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But coronavirus rates have plateaued over the past week, raising concern over yet another surge in cases and deaths.

The United States has administered 82 million coronavirus vaccine shots, White House officials announced on Friday, more than any other country in the world.

During a coronavirus task force news conference, health officials said 55 percent of Americans aged 65 and older have now received at least one shot, up from 8 percent just six weeks ago.

“Altogether we’ve administered more than 82 million shots, more than any country in the world,” said Andy Slavitt, White House senior adviser for the COVID-19 response team.

But the US has also suffered more deaths than any other country in the world – more than 518,000 Americans have lost their lives to the disease.

President Joe Biden has set a goal of 100 million vaccines administered during his first 100 days in office [File: Evan Vucci/AP Photo]

US President Joe Biden who took office in January has promised to make tackling the pandemic a top priority for his administration and has set a target to vaccinate 100 million Americans by early May – to coincide with his 100 days in office. He has said the country is well under way to meeting that goal.

Officials say 450 vaccination sites have been set up around the country which has sped up the effort and they have plans to open up more sites as vaccine supplies increase over the next weeks.

In an effort to further boost the campaign, last week the US gave emergency approval to use a third vaccine produced by drugmaker Johnson & Johnson. Biden has also announced that the US will manufacture the J&J vaccine, a shot that requires only one dose, further speeding up the effort.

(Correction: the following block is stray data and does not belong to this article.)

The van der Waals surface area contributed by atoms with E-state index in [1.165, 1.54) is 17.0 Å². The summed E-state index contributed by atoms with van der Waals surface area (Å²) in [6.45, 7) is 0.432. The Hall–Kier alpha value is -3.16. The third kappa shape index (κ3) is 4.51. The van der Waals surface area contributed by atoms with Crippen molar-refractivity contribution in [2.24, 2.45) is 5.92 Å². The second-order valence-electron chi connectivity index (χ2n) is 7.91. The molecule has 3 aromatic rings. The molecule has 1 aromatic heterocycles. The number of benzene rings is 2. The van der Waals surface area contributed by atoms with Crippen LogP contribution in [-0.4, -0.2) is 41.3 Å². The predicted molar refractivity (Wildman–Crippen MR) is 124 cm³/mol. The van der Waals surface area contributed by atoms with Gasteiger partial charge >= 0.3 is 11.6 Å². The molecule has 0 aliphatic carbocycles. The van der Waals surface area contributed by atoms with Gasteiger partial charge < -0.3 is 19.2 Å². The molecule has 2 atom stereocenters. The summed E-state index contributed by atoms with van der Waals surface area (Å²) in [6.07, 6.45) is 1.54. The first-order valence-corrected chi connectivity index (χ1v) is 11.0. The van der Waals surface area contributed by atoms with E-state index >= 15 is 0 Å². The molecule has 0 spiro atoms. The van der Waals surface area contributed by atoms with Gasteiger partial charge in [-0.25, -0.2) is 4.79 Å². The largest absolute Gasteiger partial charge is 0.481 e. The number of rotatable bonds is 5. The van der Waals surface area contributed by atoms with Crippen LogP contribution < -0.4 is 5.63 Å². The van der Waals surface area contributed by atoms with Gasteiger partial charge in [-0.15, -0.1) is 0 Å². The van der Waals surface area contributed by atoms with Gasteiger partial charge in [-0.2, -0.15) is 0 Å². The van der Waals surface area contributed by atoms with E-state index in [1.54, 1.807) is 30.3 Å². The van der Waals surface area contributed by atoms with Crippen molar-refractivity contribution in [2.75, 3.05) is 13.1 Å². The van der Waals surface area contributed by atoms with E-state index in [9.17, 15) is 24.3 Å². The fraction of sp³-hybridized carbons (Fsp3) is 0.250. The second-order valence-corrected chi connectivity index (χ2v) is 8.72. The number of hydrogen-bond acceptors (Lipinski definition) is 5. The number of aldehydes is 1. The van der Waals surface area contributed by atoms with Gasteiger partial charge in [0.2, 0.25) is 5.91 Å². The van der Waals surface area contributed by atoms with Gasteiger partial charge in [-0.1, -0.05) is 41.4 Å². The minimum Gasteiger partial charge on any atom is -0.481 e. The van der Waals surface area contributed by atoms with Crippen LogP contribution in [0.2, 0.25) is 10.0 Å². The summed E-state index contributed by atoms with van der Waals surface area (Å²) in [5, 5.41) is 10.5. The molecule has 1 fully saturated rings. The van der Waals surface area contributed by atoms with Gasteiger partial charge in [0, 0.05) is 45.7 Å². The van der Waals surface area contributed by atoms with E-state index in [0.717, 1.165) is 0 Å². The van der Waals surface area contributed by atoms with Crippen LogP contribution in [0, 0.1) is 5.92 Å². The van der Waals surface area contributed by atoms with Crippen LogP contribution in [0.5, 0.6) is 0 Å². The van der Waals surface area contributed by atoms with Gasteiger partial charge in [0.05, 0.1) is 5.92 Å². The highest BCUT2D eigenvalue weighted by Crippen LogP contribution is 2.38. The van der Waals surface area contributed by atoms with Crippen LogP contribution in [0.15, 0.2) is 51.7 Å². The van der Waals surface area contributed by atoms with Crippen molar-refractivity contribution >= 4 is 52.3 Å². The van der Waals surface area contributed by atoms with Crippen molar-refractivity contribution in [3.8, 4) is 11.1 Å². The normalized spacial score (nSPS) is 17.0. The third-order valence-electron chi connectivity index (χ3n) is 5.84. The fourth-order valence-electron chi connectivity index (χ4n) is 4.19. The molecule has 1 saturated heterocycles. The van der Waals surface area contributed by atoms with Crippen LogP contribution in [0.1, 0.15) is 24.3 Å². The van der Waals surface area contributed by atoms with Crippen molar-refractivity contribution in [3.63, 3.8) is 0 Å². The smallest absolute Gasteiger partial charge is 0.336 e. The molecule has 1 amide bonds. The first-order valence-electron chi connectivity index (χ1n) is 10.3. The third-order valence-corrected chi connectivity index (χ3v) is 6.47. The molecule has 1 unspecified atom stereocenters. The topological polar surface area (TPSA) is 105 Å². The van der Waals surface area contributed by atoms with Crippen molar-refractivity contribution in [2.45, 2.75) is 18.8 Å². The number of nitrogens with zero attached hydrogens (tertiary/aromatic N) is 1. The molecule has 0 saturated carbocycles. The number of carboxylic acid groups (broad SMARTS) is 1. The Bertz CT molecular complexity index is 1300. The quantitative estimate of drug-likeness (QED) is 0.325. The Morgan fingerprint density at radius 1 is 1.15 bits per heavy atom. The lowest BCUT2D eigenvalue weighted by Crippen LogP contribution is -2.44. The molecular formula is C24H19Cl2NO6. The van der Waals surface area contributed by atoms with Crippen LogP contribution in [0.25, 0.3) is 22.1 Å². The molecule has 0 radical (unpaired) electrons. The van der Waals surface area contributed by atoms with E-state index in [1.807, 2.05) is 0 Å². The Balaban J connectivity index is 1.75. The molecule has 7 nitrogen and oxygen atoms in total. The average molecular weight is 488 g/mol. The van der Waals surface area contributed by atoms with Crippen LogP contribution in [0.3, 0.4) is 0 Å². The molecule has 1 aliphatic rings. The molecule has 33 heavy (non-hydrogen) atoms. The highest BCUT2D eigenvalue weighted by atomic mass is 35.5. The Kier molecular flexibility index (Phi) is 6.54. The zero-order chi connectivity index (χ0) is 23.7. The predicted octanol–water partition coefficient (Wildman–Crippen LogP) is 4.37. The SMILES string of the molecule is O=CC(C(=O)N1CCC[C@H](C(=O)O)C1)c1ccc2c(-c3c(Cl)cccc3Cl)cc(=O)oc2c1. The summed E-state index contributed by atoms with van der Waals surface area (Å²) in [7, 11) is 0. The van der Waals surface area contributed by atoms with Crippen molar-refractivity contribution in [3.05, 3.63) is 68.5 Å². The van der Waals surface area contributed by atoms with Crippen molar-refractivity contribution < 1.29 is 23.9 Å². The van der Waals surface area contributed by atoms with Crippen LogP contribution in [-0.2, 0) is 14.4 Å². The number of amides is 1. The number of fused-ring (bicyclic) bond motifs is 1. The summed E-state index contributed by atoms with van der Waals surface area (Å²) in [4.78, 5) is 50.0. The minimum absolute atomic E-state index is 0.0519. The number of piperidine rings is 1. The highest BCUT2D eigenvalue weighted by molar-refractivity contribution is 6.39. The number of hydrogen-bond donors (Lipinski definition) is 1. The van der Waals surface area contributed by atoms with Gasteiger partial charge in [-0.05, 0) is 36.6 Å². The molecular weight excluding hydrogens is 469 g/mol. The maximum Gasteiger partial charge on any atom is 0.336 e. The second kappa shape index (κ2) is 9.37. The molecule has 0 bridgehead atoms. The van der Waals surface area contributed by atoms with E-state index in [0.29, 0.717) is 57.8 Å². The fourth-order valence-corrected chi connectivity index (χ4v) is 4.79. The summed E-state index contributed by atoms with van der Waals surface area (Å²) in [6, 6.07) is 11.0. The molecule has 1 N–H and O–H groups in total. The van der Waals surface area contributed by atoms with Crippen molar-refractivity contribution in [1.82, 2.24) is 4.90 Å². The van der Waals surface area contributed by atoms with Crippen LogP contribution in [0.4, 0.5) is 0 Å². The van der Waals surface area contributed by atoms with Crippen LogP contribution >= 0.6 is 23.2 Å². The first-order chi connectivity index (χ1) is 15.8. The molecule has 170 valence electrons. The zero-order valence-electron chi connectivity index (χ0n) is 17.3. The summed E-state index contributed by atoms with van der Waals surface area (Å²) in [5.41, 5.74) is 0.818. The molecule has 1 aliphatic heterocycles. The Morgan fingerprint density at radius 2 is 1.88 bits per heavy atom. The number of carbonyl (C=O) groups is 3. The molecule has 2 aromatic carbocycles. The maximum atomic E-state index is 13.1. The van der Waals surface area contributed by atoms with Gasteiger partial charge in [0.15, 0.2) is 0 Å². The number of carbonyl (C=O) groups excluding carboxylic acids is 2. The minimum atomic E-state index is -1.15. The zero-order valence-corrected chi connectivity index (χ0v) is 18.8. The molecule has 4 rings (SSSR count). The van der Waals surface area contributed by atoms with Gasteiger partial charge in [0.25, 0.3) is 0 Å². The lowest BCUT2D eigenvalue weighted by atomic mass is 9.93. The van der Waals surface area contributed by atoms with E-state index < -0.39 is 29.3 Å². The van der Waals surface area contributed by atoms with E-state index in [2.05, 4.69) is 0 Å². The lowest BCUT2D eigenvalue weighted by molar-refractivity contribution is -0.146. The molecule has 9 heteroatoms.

But even with the vaccination campaign well under way, officials said deaths and infection rates have plateaued in recent days, indicating that the nation could be at risk of yet another surge.

CDC Director Rochelle Walensky said amid the rapid spread of new variants across the country, Americans need to ‘double down’ on protection measures of wearing masks, maintaining social distance and frequent hand washing [File: Kevin Lamarque/Reuters]

Director of the Centers for Disease Control and Prevention (CDC), Rochelle Walensky, said over the past week, there have been daily 60,000-70,000 new coronavirus cases, and 1,900 Americans have been dying every day.

“The current numbers remain concerning,” Walensky said, “cases and deaths are still too high, and have now plateaued for more than week.”

Amid the rapid spread of new variants, which have been detected in 48 US states, she urged Americans need to “double down” on protection measures of wearing masks, maintaining social distance and frequent hand washing.

“I know that the idea of relaxing mask wearing and getting back to every day activities is appealing,” she said, “but we’re not there yet.”

Several states have in recent days announced the easing of coronavirus restrictions on businesses and have lifted statewide mandates to wear masks. Health officials have responded with concern and urged Americans to continue to wear masks and follow precautions set under federal guidelines.

Biden blasted the decisions by state governors on Thursday, calling it “a big mistake” and “the last thing we need is Neanderthal thinking.”

Anthony Fauci, the nation’s top infectious disease doctor said the current numbers are an indication of a likely fourth surge in cases.

“When you have that much viral activity in a plateau it almost invariably means that you are at risk for another spike,” he said.

During the briefing on Friday, officials also announced that the CDC is working on publishing guidance for fully vaccinated individuals, indicating which activities they may or may not be able to resume.